A handful of vulnerabilities have been identified in WSO2 Identity Server that could lead to takeover, firewall bypass, and potentially expose subsequent internal servers to further attacks.
The open source server software helps developers manage identities and keep track of web apps, services and APIs.
Researchers at SEC Consult, a vulnerability lab headquartered in Austria, discovered the critical bugs in version 5.0.0 of the software in February and disclosed them on Wednesday.
A reflected cross-site scripting (XSS) vulnerability in the server could result in the takeover of a victim’s session, while a cross-site request forgery (CSRF) vulnerability, at least on one web page in the servers’ admin web interface, could grant the attacker the ability to add arbitrary users to the server.
The XSS issue could be triggered if an attacker lured a victim who was logged into Identity Server to either click through a link or in the instance of the CSRF vulnerability, navigate to a page that contains a manipulated <img> tag.
A third issue, technically referred to as a XML external entity injection vulnerability, involves the server’s SAML authentication interface, and could be exploited to inject arbitrary external XML entities.
“Since the XML entity resolver allows remote URLs, this vulnerability may allow to bypass firewall rules and conduct further attacks on internal hosts,” reads SEC’s vulnerability advisory.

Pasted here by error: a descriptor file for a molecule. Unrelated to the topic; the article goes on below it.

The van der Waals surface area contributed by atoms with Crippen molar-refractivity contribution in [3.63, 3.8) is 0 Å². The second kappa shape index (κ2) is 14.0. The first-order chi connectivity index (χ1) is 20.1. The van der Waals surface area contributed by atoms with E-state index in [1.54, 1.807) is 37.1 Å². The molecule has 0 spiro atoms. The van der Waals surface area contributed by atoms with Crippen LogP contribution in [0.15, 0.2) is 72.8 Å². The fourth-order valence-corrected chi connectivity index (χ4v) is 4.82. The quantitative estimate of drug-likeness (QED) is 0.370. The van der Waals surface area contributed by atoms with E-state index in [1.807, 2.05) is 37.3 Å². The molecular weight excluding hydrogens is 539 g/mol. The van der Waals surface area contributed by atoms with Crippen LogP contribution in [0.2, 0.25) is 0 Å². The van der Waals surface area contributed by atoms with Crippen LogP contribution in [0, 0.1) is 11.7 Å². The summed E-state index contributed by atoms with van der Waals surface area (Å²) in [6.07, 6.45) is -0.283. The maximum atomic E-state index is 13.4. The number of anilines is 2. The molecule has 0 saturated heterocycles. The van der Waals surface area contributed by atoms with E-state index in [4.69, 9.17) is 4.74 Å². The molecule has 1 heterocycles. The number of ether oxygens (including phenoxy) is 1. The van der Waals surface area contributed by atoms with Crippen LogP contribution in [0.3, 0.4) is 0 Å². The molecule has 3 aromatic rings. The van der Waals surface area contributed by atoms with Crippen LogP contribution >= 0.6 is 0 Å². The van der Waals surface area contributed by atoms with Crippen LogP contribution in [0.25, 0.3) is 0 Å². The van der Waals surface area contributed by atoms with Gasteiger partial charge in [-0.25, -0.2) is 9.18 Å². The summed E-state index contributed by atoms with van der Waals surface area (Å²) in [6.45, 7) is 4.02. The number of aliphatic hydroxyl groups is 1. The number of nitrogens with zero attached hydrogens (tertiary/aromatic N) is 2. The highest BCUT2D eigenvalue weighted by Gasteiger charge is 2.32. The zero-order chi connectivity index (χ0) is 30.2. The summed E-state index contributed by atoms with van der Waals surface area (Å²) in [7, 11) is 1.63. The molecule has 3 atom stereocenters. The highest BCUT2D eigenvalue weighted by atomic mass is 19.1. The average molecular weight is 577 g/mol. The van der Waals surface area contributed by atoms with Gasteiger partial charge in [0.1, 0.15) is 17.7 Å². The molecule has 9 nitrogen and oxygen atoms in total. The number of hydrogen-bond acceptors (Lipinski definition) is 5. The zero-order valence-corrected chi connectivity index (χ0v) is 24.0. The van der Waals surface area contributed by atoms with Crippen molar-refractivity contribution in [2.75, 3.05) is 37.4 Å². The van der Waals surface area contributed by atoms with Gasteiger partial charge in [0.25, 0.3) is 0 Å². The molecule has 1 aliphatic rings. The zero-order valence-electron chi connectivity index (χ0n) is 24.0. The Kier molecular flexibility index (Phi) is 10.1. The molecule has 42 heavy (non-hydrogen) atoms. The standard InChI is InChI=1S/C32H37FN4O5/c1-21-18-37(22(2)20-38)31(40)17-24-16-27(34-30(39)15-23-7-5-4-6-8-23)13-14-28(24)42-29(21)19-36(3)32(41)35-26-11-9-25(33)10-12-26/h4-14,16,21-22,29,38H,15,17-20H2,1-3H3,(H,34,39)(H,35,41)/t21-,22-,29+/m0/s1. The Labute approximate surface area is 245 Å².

According to proof of concept code published by SEC, an attacker can send a request to a vulnerable Windows server and have it return the contents of the C: drive, allowing the attacker to read arbitrary local files.
SEC points out that while its researchers only conducted a “very quick and narrow check” on the Identity Server platform, it’s possible there could be similar vulnerabilities in other products, in addition to more critical vulnerabilities in Identity Server itself.
According to Prabath Siriwardena, WSO2’s Director of Security Architecture however, all of the issues SEC brought to its attention were fixed and all WSO2 customers were patched in advance of the public disclosure. Siriwardena insists that no WSO2 customers were affected by the vulnerabilities.
The software development company deployed two patches, WSO2-CARBON-PATCH-4.2.0-1194, and WSO2-CARBON-PATCH-4.2.0-1095, for Identity Server in tandem with SEC Consult’s disclosure on Wednesday. As there’s no known workaround, both parties are encouraging users to apply the patches to bring the software fully up to date.